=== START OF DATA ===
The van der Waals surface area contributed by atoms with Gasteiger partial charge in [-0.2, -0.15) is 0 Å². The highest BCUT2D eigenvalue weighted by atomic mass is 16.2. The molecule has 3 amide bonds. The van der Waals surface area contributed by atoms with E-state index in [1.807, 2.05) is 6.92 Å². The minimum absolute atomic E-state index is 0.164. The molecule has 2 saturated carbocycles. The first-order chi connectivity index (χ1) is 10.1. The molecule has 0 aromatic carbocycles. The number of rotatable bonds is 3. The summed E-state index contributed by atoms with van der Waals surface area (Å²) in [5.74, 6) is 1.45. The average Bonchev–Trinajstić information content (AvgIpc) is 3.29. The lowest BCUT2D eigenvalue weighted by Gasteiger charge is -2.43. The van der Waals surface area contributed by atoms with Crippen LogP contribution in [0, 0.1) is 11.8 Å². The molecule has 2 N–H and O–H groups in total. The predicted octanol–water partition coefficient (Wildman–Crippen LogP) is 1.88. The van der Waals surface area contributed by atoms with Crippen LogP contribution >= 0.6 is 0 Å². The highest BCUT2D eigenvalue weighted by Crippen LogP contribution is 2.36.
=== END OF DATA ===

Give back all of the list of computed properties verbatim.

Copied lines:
The van der Waals surface area contributed by atoms with Gasteiger partial charge in [-0.2, -0.15) is 0 Å². The highest BCUT2D eigenvalue weighted by atomic mass is 16.2. The molecule has 3 amide bonds. The van der Waals surface area contributed by atoms with E-state index in [1.807, 2.05) is 6.92 Å². The minimum absolute atomic E-state index is 0.164. The molecule has 2 saturated carbocycles. The first-order chi connectivity index (χ1) is 10.1. The molecule has 0 aromatic carbocycles. The number of rotatable bonds is 3. The summed E-state index contributed by atoms with van der Waals surface area (Å²) in [5.74, 6) is 1.45. The average Bonchev–Trinajstić information content (AvgIpc) is 3.29. The lowest BCUT2D eigenvalue weighted by Gasteiger charge is -2.43. The van der Waals surface area contributed by atoms with Crippen LogP contribution in [0, 0.1) is 11.8 Å². The molecule has 2 N–H and O–H groups in total. The predicted octanol–water partition coefficient (Wildman–Crippen LogP) is 1.88. The van der Waals surface area contributed by atoms with Crippen LogP contribution >= 0.6 is 0 Å². The highest BCUT2D eigenvalue weighted by Crippen LogP contribution is 2.36.